Noble Mansion,
First Floor, Plaza 33,
Section 13, Petaling Jaya.
Tel: 03-7932 3288
Business hours: Mondays-Sundays and public holidays,
11.00am to 3.00pm, 6.00pm to 11.00pm.

THE art of cooking is a broad landscape that should be explored and chef Justin C.K Hor from Oriental Group of Restaurants is bent on making his mark.

He was tasked with creating an interesting menu for the group’s latest restaurant, Noble Mansion, in Plaza 33, Petaling Jaya, which exudes romance and luxury.

The black walls and fine wood finishing add to its rustic charm, which is divided into three sections – banquet hall, courtyard and terracotta.

Both the courtyard and terracotta sections have private rooms that are furnished with karaoke systems.

“Oriental Pavilion at Jaya 33 next door has reached its maximum capacity, so we wanted to capture the spillover here. “However, we did not want a Siamese twin and so, we created a new concept,” said Oriental Group of Restaurants chairman Datuk Phillip M.C. Siew.

Hor bore the difficult task of matching his dishes to the beautiful setting and has emerged victorious with his Shunde-inspired recipes.

Shunde in Guang Dong, China, is the birthplace of Chinese Canto cuisine.

The place is fertile agricultural land and the chefs are experts in poultry, vegetables and river fish dishes.

The team from Oriental Group travelled extensively to find the perfect dishes to serve their loyal customers, and Hor has injected his own ideas into ala carte dishes on them menu.

One of the must-haves is the Roasted Chicken with Sesame Shunde Style.

He recreated a typical fried chicken dish with a Shunde must-have – sesame seeds.

“I do not like to just copy a recipe. I love to throw in new ideas into it and so I coated the entire chicken with sesame seeds,” he said.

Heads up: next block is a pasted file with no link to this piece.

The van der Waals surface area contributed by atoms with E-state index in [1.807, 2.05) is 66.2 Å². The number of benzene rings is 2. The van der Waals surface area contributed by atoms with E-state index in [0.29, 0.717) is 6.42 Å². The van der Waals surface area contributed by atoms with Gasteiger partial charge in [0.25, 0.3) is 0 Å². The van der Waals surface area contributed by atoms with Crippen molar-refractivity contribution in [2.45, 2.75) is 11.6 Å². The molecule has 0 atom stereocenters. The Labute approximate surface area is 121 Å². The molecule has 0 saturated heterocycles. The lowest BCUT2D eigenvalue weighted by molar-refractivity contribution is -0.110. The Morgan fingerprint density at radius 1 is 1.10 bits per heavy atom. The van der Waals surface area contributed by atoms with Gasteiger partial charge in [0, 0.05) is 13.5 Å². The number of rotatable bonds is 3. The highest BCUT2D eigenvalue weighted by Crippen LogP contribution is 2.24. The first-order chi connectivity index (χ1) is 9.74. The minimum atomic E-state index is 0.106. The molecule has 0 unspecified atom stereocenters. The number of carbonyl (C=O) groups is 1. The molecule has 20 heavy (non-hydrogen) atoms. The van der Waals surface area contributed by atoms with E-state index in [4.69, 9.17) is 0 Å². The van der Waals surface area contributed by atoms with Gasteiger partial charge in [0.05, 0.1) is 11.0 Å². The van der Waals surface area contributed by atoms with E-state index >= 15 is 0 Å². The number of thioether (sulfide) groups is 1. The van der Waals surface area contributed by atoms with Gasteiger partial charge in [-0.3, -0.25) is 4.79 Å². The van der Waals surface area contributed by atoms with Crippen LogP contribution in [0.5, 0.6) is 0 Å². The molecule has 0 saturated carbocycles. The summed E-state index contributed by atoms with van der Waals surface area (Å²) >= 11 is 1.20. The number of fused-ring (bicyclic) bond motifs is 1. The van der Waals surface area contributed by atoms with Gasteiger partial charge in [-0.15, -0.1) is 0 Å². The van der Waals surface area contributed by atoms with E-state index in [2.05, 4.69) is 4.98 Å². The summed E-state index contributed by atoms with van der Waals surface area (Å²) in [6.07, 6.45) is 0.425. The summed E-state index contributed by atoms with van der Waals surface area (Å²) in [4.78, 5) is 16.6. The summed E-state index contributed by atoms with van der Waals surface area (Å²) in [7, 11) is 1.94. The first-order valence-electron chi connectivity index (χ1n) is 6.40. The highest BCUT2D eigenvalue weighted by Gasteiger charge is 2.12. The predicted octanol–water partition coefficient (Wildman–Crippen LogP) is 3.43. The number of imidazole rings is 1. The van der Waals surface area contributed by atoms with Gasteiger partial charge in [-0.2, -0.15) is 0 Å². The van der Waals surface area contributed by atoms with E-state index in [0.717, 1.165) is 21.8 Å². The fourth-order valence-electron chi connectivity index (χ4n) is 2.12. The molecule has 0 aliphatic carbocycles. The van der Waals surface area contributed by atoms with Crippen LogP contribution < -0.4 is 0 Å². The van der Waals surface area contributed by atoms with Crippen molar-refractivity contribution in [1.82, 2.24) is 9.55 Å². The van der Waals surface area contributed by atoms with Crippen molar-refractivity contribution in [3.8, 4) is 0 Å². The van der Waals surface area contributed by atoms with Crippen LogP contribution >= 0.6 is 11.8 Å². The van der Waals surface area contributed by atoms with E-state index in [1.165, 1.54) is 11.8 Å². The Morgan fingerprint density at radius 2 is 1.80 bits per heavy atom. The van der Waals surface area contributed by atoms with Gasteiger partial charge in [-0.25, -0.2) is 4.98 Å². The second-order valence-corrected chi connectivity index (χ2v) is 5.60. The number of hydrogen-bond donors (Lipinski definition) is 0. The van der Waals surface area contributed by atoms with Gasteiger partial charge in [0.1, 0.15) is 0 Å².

The waitresses carved the skin dotted with sesame seeds delicately and placed it inside a thin wrap with cucumber and bean paste sauce.

The result was a delicate crispy filling, cucumbers adding a crunch in each bit.

Next on the menu was scrambled eggs with fish maw and fresh crab meat served in lettuce.

A difficult dish, this smooth textured delicacy requires a high degree of culinary skills to perfect.

The fluffy eggs complete the sweetness of the crab meat and tender fish maw.

Hor has also introduced another Shunde specialty – frog meat.

In Shunde, frog meat is served simply as a sizzling dish but here, Hor has decided to add in a Malaysian favourite – abalone.

The Sizzing Abalone with Frog meat Shunde Style is a flavourful dish.

The frog meat was well seasoned, soft and juicy with a hint of spice.

Also on the menu was the Roasted Suckling Pig with liver sausage.

A staple in the Chinese community, the suckling pig was both easy on the eye and the palate.

The crispy skin was served on a small spoon filled with the pork belly wrapped around the liver sausage.

Crispy on the outside and juicy on the inside would be the most apt description for this dish.

The people of Shunde are famous for their steamed river fish.

However, Hor was not about to serve something as simple as that.

He decided to throw in some preserved radish, a homemade recipe where radish is preserved in chilli, vinegar, soya sauce and seasoning for three days.

“The fish is firm but smoother. What you get is juicy meat coupled with the slightly spicy radish,” said Siew.

Finally, the Two Variety Rice with Scallop, Razorback Clam and Crab Meat in Superior Crab Soup was served.

The dish is actually a soup with plain white rice and deep-fried sun-dried rice puffs.

Crab-shells are boiled with the soup for more than six hours to form the base while the clams and rice are added just before serving.

The sweetness of the crab goes really well with the combination of rice and clam

For dessert, Hor has introduced a new item on the menu, Chilled Sweetened Fuji Apple with Snow Jelly, Gingko, Fresh lily and Red Dates.

The inside of the Fuji apple is removed and the ingredients are served inside the shell of the apple. The rich flavour of the apple blends well with the ingredients and is a great way to end the meal.

This is an observation by the writer and is not an endorsement by StarMetro

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